Bounty mutiny descendants have low rates of myopia: study

July 20, 2012

Descendants of a British mutiny who have lived for generations in the Pacific have among the lowest rates of myopia in the world, according to an Australian study.

The study examined among the descendants of the Bounty sailors and their Polynesian wives who settled on Pitcairn Island after the mutiny in 1789 and who then moved to Norfolk Island off Australia's east coast.

"One component of the study has found the prevalence of myopia (near-sightedness) on Norfolk Island is lower than on mainland Australia," said University of Western Australia academic David Mackey.

"But there was a two-fold higher prevalence of myopia in people without Pitcairn ancestry.

"We found the rate of Pitcairn group myopia is approximately one-half that of the Australian population and as a result would be ranked among one of the lowest rates in the world."

Pitcairn was settled in 1789 by mutineers from the British naval ship the Bounty, who famously set their captain William Bligh adrift in the South Pacific.

Many of the families of the mutineers moved from Pitcairn, a five-square-kilometre island midway between New Zealand and Chile, to the larger Norfolk Island in 1856.

Mackey, who is managing director of the Lions Eye Institute which carried out the study, said Norfolk Island was unique because almost half the islanders could trace their ancestry back to the original Pitcairn population of just nine British mutineers, 12 Tahitian women and six Tahitian men.

He said nearly 800 of the island's 1,200 inhabitants took part in the study.

The researchers were unable to conclude why the levels of myopia were different but said further research may allow the identification of genes that differ between Bounty descendants and other islanders, given they had similar exposure to sunlight.

A lack of sunlight is thought to be related to , with exposure to the sun's rays believed to stimulate production of the , which in turn stops the from growing elongated and distorting the focus of light entering the eye.

Explore further: New hope for migraine sufferers: Female gene link identified

Related Stories

Recommended for you

A pocket-sized retina camera, no dilating required

March 20, 2017

It's the part of the eye exam everyone hates: the pupil-dilating eye drops. The drops work by opening the pupil and preventing the iris from constricting in response to light and are often used for routine examination and ...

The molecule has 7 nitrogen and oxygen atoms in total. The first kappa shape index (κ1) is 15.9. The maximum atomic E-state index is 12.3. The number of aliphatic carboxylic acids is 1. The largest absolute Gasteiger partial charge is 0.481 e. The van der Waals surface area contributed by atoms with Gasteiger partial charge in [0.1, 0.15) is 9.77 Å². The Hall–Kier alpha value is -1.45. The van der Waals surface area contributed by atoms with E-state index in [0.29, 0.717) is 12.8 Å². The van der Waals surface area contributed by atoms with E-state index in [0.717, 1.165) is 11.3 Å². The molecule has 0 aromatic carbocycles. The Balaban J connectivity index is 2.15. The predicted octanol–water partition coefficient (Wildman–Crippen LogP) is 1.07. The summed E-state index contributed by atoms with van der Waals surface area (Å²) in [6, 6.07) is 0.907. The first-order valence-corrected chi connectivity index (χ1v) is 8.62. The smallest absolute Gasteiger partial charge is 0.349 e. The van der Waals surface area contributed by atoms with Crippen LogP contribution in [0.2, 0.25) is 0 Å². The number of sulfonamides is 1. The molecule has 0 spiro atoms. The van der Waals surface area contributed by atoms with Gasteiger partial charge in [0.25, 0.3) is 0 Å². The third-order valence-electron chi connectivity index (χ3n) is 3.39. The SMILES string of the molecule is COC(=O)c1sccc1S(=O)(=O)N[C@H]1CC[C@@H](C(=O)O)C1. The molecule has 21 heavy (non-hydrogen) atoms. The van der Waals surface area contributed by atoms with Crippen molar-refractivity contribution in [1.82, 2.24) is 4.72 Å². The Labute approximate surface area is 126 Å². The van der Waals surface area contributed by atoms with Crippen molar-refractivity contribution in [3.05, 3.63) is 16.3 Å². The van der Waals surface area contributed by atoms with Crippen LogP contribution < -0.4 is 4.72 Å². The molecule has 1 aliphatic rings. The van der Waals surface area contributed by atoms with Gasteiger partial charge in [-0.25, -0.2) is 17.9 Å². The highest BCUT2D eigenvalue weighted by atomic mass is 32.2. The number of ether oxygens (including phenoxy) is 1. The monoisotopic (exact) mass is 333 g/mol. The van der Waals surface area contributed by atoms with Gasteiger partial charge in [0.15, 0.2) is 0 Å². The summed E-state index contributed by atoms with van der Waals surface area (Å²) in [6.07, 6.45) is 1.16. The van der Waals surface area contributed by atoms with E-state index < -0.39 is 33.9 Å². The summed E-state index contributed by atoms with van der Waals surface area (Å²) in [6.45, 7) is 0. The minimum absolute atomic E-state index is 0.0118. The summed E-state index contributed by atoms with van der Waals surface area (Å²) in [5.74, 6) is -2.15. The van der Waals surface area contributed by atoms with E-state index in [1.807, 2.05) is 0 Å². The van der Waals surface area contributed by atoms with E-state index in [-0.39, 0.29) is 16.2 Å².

Scientists deploy CRISPR to preserve photoreceptors in mice

March 14, 2017

Silencing a gene called Nrl in mice prevents the loss of cells from degenerative diseases of the retina, according to a new study. The findings could lead to novel therapies for preventing vision loss from human diseases ...

New help for that bane of middle-age: blurry close-up vision

February 28, 2017

Squinting while texting? Always losing your reading glasses? An eye implant that takes about 10 minutes to put in place is the newest in a list of surgical repairs for the blurry close-up vision that is a bane of middle age. ...

Vitamin B3 prevents glaucoma in laboratory mice

February 16, 2017

In mice genetically predisposed to glaucoma, vitamin B3 added to drinking water is effective at preventing the disease, a research team led by Jackson Laboratory Professor and Howard Hughes Medical Investigator Simon W.M. ...

GARP2 accelerates retinal degeneration in a mouse model

February 15, 2017

In the retina of the eye, rod and cone cells turn light into electrical signals, the first step toward human vision. University of Alabama at Birmingham researchers are studying rod cell proteins GARP1 and GARP2 to learn ...

0 comments

Please sign in to add a comment. Registration is free, and takes less than a minute. Read more

Click here to reset your password.
Sign in to get notified via email when new comments are made.